Four months after a blast outside the Delhi High Court last year reiterated the need for an efficient, centrally monitored electronic surveillance system in the city, the Delhi Police claims it is ready to deliver on a promise it made almost two years ago.
According to sources, the police are waiting for a nod from the Ministry of Home Affairs (MHA) to acquire special, mega-pixel specification surveillance cameras at 24 markets and at least 10 more border check posts.
"This is phase II of our surveillance project and will bring almost all popular market areas and crucial border check posts under surveillance. These will be subsequently connected to the C4i Centre at our headquarters and be monitored round the clock," said a senior police officer.
The Delhi Police were supposed to have 58 markets and 27 border check-posts under watchful, electronic eyes by March 31, 2010, that is three months before the Commonwealth Games held in October.
However, long-drawn tendering processes and stingy sanctions from the ministry, sources claimed, had forced the police to relegate the installation of CCTVs on the backburner.
"We could only bring 34 markets and 10 border areas under surveillance. Out of these, only 25 markets and two border check points, Ghazipur and Singhu Border and the traffic police's W-point at ITO, were connected to the C4i," the officer admitted.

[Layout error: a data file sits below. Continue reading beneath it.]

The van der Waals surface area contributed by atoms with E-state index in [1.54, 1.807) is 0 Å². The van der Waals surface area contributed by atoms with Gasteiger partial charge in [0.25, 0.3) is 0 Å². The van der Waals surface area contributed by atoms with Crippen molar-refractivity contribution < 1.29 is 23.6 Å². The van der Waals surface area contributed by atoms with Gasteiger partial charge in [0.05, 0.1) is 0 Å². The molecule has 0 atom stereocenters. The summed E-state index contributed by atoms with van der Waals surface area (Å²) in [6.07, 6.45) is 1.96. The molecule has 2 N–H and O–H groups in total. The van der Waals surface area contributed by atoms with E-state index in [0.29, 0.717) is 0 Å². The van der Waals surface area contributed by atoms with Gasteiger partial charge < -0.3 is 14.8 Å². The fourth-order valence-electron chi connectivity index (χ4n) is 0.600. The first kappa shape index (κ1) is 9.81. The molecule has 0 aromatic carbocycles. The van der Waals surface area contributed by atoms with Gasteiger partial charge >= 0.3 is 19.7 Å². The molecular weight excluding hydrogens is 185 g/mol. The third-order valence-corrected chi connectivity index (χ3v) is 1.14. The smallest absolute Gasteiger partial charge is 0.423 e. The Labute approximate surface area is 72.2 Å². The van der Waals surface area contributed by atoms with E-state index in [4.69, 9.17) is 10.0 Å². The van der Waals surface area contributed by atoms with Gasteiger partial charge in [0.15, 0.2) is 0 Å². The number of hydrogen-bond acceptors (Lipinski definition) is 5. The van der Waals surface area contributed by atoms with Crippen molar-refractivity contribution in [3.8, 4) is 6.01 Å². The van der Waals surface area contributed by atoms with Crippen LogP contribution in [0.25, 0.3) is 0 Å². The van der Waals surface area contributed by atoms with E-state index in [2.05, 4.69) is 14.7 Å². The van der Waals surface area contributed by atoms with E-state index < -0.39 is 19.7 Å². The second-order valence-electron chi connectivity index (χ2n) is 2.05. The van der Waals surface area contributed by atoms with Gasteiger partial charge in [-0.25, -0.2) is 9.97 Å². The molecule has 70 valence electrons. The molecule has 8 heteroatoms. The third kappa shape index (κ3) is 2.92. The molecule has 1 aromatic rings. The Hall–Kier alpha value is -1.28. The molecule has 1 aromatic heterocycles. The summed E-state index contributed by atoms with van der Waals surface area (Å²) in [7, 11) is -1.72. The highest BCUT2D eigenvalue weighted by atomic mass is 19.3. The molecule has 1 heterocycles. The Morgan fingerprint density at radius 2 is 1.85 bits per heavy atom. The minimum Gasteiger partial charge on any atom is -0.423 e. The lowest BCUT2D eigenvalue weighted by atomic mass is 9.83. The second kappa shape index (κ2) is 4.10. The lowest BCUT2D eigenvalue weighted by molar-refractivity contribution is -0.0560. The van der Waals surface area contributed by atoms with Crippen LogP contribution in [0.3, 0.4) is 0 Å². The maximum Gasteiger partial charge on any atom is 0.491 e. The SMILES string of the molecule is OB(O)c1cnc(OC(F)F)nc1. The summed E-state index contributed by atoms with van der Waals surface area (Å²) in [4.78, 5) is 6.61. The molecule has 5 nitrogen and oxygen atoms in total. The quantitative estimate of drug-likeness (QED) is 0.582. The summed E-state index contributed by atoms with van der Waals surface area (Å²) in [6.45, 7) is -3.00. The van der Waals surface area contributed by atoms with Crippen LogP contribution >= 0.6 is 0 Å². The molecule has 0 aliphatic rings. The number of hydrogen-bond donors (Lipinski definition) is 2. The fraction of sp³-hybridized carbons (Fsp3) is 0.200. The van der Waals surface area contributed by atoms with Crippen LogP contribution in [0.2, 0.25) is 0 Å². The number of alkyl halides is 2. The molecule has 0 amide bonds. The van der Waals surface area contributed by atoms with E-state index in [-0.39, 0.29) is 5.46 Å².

CCTV cameras will now be installed at crucial interstate border such as the DND Flyover, Kalindi Kunj, Tughlakabad Shooting Range, Chilla Border, Loni Border and Fatehpur Beri among others.
Police sources said a proposal for the installation of these had been dispatched to the MHA in August last year with the latter directing the Electronics Corporation of India Limited (ECIL) being given a 180-day deadline to comply.
"Negotiations relating to pricing and specifications are almost complete," the officer added.
Confirming the development and calling an efficient electronic surveillance system 'completely indispensable' for the city, police commissioner BK Gupta said these would also help combat terror.
"The system will facilitate reliable identification of an individual and will certainly help save countless lives and even in keeping a check on street crime," the commissioner said.